the evil can be avoided but it takes a supreme effort,


*government
When is a violent monopoly on the use of force not evil? When is it virtuous?
defense of property can be virtuous, from the defense of our borders, protection from enemies, down to the defense of individual property rights, i would choose limiting the monopoly as close to the individual as possible, but i think we are headed in the opposite direction right now!  we cant have perfect liberty without perfect people so we have to talk about limiting government in ways that encourages intelligent Independent individuals over mindless dependent collectivists
Sometimes we get into this disagreement. Some people view defense as the use of force. It is not. Defense is always legitimate because you own your life and your property. If you own it then you have to have the right to defend it, otherwise your ownership has no value or meaning. It would be self-contradicting to say you own property but don't have the right to assert your ownership. The self-contradiction is proof positive that this belief is completely false.
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Re: Peter Schiff Was Right (again)

Post by l82start » Fri Oct 04, 2013 1:05 pm

Kshartle wrote:
MediumTex wrote: The only alternative to the use of force in society is the use of persuasion.

Persuasion is harder to do than simply coercing someone if you control the use of force in society.

To me, the realization of any kind of libertarian-oriented society requires a deep respect for the role of persuasion in human affairs.

Persuasion requires an open mind and a sensitivity to other points of view because it's impossible to persuade someone of something if you don't have some understanding of why they feel the way they do and why they might not currently be willing to go along with what you would like them to do or to believe.
This is why I think the only thing we need to worry about when trying to build a better world is not hitting the kids. Teach them how problems are really solved, through persuasion and peacful negotion, logic, reason, win-win etc.

The force can't make us safe, can't give us sound money, can't shrink poverty, can't do any of the things we all want.
agree - and i would emphasize fixing education to teach/encourage critical thinking.... government educated indoctrinated dummies tend to want more government...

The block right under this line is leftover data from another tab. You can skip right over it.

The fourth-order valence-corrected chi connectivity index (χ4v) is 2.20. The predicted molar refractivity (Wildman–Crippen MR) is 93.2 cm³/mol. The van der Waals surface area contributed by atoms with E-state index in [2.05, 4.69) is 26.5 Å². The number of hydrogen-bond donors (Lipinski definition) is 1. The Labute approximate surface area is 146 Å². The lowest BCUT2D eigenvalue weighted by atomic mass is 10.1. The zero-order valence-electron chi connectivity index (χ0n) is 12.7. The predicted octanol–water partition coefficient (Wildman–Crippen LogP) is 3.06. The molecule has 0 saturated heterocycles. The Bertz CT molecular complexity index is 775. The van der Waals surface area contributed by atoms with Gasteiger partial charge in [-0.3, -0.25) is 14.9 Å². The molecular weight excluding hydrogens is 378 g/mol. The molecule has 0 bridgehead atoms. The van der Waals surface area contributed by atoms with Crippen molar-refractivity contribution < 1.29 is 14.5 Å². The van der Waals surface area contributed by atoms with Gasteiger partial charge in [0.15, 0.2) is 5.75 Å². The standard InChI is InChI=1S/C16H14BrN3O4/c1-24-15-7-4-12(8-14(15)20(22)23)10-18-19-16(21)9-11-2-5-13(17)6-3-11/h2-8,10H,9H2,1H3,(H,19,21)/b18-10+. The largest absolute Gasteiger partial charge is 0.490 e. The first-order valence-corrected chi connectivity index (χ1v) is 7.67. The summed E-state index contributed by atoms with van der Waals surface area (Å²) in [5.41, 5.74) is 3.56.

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Re: Peter Schiff Was Right (again)

Post by pugchief » Fri Oct 04, 2013 1:05 pm

Pointedstick wrote: The good news is that if you're poor, schools with a high endowment will often waive much or all of the cost. The bad news is that if you were responsible and saved the money, they just take it. Surprise! >:(
Isn't this the way most government programs work? For example, you don't buy a house more expensive than you can afford -> you pay to bail out the irresponsible people who did. Or, you save for retirement diligently -> they tax your social security, make you pay higher medicare premiums and then disqualify you from free nursing home care until your assets are exhausted.
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Re: Peter Schiff Was Right (again)

Post by Kshartle » Fri Oct 04, 2013 1:09 pm

l82start wrote:
Kshartle wrote:
MediumTex wrote: The only alternative to the use of force in society is the use of persuasion.

Persuasion is harder to do than simply coercing someone if you control the use of force in society.

To me, the realization of any kind of libertarian-oriented society requires a deep respect for the role of persuasion in human affairs.

Persuasion requires an open mind and a sensitivity to other points of view because it's impossible to persuade someone of something if you don't have some understanding of why they feel the way they do and why they might not currently be willing to go along with what you would like them to do or to believe.
This is why I think the only thing we need to worry about when trying to build a better world is not hitting the kids. Teach them how problems are really solved, through persuasion and peacful negotion, logic, reason, win-win etc.

The force can't make us safe, can't give us sound money, can't shrink poverty, can't do any of the things we all want.
agree - and i would emphasize fixing education to teach/encourage critical thinking.... government educated indoctrinated dummies tend to want more government...
Imagine if McDonalds ran the schools? What do you think kids would be taught about McDonalds food?